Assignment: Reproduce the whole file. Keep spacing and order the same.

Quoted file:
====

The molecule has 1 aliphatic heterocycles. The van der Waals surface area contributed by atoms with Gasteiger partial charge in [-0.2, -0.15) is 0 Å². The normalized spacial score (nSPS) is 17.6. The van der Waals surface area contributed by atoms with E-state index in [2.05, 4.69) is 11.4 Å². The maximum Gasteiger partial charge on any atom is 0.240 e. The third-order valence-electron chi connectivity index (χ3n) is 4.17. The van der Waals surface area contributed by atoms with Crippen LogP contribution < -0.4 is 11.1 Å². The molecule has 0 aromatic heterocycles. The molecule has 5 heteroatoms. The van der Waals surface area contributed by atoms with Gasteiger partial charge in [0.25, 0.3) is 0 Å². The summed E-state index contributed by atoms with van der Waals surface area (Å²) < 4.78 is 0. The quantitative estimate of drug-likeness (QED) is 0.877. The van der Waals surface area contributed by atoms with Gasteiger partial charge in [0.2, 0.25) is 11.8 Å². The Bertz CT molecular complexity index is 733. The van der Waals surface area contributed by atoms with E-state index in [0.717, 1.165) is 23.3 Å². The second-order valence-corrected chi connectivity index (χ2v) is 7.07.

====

The molecule has 1 aliphatic heterocycles. The van der Waals surface area contributed by atoms with Gasteiger partial charge in [-0.2, -0.15) is 0 Å². The normalized spacial score (nSPS) is 17.6. The van der Waals surface area contributed by atoms with E-state index in [2.05, 4.69) is 11.4 Å². The maximum Gasteiger partial charge on any atom is 0.240 e. The third-order valence-electron chi connectivity index (χ3n) is 4.17. The van der Waals surface area contributed by atoms with Crippen LogP contribution < -0.4 is 11.1 Å². The molecule has 0 aromatic heterocycles. The molecule has 5 heteroatoms. The van der Waals surface area contributed by atoms with Gasteiger partial charge in [0.25, 0.3) is 0 Å². The summed E-state index contributed by atoms with van der Waals surface area (Å²) < 4.78 is 0. The quantitative estimate of drug-likeness (QED) is 0.877. The van der Waals surface area contributed by atoms with Gasteiger partial charge in [0.2, 0.25) is 11.8 Å². The Bertz CT molecular complexity index is 733. The van der Waals surface area contributed by atoms with E-state index in [0.717, 1.165) is 23.3 Å². The second-order valence-corrected chi connectivity index (χ2v) is 7.07.